multiple command-and-controls," he said. In those cases, Vaughn said
it becomes even tougher for an ISP or autonomous system operator to
shut down the command center.

"We've seen drones in multiple bot armies, and in some cases, they're
even sold or traded from one owner to another."

A key part of the vigilante effort, Vaughn said, is to work closely
with the network operators to quickly strangle the botnet once the C&C
is pinpointed. The operators of ASNs (autonomous system numbers) have
been largely reticent in the past, but Vaughn said the relationship
has improved because network operators now see a business value in
clamping down on botnets.

An ASN is a number assigned to a group of network addresses, managed
by a particular network operator, sharing a common routing policy.  
Most ISPs, large corporations and university networks have an ASN.

According to Vaughn's latest data, the ISPs that are most often
plagued with botnet command-and-control include Yipes Communications
Inc., Sago Networks, Inc., Staminus Communications and Korea Telecom.

Gadi Evron, the Israeli government's CERT manager who oversees the
vigilante effort, said the ASN network operators are becoming more
proactive. "This month we would especially like to commend Staminus,
who contacted us and have since made incredible efforts to deal with
the threat. Also, we'd like to mention Internap for their continuous
efforts," he said in a recent public update on the group's work.

Evron reported that the Trojan horses used most in botnets include
those recently spotted by anti-virus vendors=97Korgobot, SpyBot, Optix
Pro, Rbot, AgoBot, PhatBot.

"I think our efforts are working. It's not eliminating the botnets,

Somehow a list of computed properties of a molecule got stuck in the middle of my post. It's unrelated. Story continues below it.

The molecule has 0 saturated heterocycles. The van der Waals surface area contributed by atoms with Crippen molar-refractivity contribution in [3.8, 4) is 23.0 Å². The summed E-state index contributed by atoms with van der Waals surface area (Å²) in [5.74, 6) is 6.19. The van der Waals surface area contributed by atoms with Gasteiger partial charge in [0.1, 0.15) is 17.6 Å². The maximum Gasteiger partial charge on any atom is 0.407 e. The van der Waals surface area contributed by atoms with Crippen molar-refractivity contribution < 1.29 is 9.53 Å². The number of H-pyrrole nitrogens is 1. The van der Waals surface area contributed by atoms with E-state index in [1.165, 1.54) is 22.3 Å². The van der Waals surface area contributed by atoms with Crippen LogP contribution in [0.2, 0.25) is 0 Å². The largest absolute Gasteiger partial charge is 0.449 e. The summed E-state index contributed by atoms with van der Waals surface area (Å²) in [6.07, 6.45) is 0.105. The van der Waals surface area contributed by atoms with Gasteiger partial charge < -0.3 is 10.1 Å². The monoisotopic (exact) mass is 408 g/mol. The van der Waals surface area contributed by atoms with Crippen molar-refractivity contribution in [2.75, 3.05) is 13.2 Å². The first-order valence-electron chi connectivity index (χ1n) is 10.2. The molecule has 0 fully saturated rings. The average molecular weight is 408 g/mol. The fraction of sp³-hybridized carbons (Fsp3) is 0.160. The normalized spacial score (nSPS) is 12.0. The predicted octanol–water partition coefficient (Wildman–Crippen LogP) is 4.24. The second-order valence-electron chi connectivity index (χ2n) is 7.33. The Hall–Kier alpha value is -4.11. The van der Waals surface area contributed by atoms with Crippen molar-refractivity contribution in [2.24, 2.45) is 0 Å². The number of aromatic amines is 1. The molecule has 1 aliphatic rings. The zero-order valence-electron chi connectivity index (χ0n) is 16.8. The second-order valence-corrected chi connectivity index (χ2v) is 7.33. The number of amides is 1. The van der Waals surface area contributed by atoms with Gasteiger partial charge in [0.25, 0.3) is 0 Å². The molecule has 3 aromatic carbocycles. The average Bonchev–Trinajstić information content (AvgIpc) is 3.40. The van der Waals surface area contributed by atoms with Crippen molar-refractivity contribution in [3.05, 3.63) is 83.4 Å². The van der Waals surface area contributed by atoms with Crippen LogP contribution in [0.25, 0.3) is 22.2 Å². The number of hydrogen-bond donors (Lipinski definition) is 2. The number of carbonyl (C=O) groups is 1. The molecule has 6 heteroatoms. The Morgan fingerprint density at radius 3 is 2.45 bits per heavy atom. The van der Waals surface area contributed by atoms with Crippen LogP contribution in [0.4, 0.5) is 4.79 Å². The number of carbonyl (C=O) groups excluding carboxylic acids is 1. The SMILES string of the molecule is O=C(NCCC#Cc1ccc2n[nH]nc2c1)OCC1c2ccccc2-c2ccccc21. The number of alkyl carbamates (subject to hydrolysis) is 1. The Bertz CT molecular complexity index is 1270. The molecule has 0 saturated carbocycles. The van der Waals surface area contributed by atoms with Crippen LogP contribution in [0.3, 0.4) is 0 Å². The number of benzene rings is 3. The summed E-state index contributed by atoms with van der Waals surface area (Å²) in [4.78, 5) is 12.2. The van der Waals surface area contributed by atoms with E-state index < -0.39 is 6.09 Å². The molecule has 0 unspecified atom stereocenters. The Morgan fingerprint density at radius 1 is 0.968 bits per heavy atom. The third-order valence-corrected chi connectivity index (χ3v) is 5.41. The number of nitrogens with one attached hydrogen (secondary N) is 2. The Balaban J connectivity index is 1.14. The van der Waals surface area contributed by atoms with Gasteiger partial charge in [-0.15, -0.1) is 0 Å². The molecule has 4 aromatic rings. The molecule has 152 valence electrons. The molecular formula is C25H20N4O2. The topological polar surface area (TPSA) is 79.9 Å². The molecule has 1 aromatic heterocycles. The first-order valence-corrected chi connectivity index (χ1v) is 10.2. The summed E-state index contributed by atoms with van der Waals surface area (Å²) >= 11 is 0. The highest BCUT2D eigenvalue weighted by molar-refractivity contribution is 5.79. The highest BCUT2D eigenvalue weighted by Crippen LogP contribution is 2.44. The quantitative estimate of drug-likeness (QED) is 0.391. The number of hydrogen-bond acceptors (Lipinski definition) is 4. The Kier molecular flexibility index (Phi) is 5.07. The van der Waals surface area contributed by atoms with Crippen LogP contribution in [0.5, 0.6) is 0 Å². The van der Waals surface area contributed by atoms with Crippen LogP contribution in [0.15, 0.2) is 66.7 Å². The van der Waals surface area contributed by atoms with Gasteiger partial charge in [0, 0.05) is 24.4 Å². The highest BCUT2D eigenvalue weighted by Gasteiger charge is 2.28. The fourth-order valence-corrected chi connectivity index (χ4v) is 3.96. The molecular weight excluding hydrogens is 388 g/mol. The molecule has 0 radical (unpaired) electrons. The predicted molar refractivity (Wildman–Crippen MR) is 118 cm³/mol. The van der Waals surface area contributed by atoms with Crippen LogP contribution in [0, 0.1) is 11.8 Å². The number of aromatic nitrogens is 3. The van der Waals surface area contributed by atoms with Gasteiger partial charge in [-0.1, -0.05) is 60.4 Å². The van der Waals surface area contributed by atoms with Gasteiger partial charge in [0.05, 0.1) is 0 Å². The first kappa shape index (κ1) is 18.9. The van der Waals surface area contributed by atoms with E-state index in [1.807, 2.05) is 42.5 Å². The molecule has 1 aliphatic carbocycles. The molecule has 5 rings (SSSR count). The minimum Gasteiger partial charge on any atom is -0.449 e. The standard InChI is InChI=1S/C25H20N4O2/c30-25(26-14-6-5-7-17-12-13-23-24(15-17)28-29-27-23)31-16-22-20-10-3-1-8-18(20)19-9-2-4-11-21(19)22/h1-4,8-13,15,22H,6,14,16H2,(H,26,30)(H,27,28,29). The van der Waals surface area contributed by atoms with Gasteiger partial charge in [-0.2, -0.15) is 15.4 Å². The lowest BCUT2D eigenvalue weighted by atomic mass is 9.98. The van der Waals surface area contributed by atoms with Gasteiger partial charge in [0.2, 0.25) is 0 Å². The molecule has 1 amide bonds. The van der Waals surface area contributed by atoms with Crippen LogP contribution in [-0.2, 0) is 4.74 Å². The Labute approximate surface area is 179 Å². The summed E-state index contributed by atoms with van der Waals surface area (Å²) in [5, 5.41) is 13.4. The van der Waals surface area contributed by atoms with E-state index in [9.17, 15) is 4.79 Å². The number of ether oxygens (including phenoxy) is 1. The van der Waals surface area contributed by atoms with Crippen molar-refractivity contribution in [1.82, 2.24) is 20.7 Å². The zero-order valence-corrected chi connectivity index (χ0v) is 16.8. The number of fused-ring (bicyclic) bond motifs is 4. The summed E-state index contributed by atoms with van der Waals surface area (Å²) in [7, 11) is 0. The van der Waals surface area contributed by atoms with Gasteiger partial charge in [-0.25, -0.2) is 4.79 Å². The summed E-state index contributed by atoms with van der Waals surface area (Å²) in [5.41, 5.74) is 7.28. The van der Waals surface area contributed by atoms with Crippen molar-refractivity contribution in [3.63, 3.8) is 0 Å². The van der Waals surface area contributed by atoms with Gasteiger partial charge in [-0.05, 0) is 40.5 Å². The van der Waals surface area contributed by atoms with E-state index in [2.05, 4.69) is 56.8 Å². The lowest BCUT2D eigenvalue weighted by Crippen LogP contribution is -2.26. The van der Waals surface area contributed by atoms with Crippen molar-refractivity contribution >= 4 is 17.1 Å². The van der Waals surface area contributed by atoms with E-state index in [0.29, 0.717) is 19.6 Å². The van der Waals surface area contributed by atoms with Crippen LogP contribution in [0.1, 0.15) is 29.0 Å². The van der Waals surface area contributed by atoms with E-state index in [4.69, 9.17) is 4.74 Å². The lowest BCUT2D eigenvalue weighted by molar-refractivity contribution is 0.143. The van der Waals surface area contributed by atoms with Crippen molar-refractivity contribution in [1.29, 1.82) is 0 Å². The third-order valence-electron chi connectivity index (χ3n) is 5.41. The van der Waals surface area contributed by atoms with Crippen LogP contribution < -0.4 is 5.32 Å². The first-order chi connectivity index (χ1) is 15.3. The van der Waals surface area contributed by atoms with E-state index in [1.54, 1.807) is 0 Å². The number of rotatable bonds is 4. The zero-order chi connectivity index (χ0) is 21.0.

but it's slowing them down," CA's Thompson said. "A lot of it has been
cleaned up, but the trouble is that the bad guys are learning as well.  
It's the classic cat-and-mouse game to find the command-and-controls
before they figure out we're on the tail and start moving them
around."

Thompson, who is convinced that adware installation affiliate dollars
are financing the growth of botnets, concedes that the war will never
be won. "We've got to do something to mitigate it. Unless we get all
the adware companies shut down and cut off the supply of money, it's
always going to be there."

Baylor University's Vaughn agreed. "Just last night, I saw a 10
percent increase in command-and-control detections, so we know they're
being replaced just as fast."

He declined to provide numbers on actual shutdowns but insisted that
the group is seeing positive results. "We're breaking through the
network operators and getting them to a level of awareness that is
encouraging. Quite a few of the command-and-control centers are no
longer showing up, so we know it's working," Vaughn added.

Because the botnet scourge is an international issue, Vaughn said the
group's efforts are sometimes stymied by a communication gap. "The
command-and-controls have a tendency to hop around a bit. They can hop
from one autonomous system to another in a matter of days, especially
the very active ones, so it's always tough to start talking about
being successful."

Even when a C&C gets taken out, the drones within that botnet are
still susceptible to infection because they are usually unpatched and
vulnerable for future infection.

"We have the other issue of cross-infections, where you kill one
command-and-control and the drone is still talking to another one.  
These are patterns we're trying to identify," Vaughn said.

Thor Larholm, senior security researcher at PivX Solutions LLC, said
Vaughn's data is a good indication of the scale of the botnet problem.  
Larholm, who also participates in the vigilante initiative, said the
detection of new infections and C&Cs are leading to "active
cooperation" between researchers and ISPs.

"A key part is to work with the ISPs to shut down Internet access to
these compromised machines. A lot of the problem-solving lies in hands
of ISPs, and sometimes they can be slow-moving."